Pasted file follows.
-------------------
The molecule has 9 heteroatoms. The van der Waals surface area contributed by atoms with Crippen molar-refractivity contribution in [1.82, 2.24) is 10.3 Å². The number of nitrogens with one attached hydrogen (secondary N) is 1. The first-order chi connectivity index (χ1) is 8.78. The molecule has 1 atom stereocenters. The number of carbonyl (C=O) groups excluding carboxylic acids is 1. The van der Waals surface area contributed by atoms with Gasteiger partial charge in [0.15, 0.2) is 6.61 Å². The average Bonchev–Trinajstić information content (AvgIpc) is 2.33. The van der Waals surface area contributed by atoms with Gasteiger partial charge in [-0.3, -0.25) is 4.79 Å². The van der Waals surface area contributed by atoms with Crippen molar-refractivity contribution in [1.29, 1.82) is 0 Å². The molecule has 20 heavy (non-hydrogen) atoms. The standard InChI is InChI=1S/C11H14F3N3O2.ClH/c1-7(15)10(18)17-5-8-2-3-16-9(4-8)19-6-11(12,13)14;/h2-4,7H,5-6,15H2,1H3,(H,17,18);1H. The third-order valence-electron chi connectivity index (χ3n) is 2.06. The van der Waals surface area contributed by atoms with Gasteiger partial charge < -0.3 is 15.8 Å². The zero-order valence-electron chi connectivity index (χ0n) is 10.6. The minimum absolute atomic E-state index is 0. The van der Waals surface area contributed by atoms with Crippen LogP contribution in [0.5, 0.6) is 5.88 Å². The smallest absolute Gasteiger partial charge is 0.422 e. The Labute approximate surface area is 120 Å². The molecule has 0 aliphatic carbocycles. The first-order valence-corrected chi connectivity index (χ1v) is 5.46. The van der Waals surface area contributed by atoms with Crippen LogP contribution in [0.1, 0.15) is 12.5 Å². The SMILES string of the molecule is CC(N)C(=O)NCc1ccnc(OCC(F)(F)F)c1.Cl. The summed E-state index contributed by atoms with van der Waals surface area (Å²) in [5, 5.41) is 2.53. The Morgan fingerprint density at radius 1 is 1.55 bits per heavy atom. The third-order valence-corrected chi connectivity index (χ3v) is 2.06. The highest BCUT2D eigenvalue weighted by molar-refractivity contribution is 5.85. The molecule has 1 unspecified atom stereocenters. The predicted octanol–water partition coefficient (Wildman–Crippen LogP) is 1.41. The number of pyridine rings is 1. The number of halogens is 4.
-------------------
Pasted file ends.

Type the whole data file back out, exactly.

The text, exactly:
The molecule has 9 heteroatoms. The van der Waals surface area contributed by atoms with Crippen molar-refractivity contribution in [1.82, 2.24) is 10.3 Å². The number of nitrogens with one attached hydrogen (secondary N) is 1. The first-order chi connectivity index (χ1) is 8.78. The molecule has 1 atom stereocenters. The number of carbonyl (C=O) groups excluding carboxylic acids is 1. The van der Waals surface area contributed by atoms with Gasteiger partial charge in [0.15, 0.2) is 6.61 Å². The average Bonchev–Trinajstić information content (AvgIpc) is 2.33. The van der Waals surface area contributed by atoms with Gasteiger partial charge in [-0.3, -0.25) is 4.79 Å². The van der Waals surface area contributed by atoms with Crippen molar-refractivity contribution in [1.29, 1.82) is 0 Å². The molecule has 20 heavy (non-hydrogen) atoms. The standard InChI is InChI=1S/C11H14F3N3O2.ClH/c1-7(15)10(18)17-5-8-2-3-16-9(4-8)19-6-11(12,13)14;/h2-4,7H,5-6,15H2,1H3,(H,17,18);1H. The third-order valence-electron chi connectivity index (χ3n) is 2.06. The van der Waals surface area contributed by atoms with Gasteiger partial charge < -0.3 is 15.8 Å². The zero-order valence-electron chi connectivity index (χ0n) is 10.6. The minimum absolute atomic E-state index is 0. The van der Waals surface area contributed by atoms with Crippen LogP contribution in [0.5, 0.6) is 5.88 Å². The smallest absolute Gasteiger partial charge is 0.422 e. The Labute approximate surface area is 120 Å². The molecule has 0 aliphatic carbocycles. The first-order valence-corrected chi connectivity index (χ1v) is 5.46. The van der Waals surface area contributed by atoms with Crippen LogP contribution in [0.1, 0.15) is 12.5 Å². The SMILES string of the molecule is CC(N)C(=O)NCc1ccnc(OCC(F)(F)F)c1.Cl. The summed E-state index contributed by atoms with van der Waals surface area (Å²) in [5, 5.41) is 2.53. The Morgan fingerprint density at radius 1 is 1.55 bits per heavy atom. The third-order valence-corrected chi connectivity index (χ3v) is 2.06. The highest BCUT2D eigenvalue weighted by molar-refractivity contribution is 5.85. The molecule has 1 unspecified atom stereocenters. The predicted octanol–water partition coefficient (Wildman–Crippen LogP) is 1.41. The number of pyridine rings is 1. The number of halogens is 4.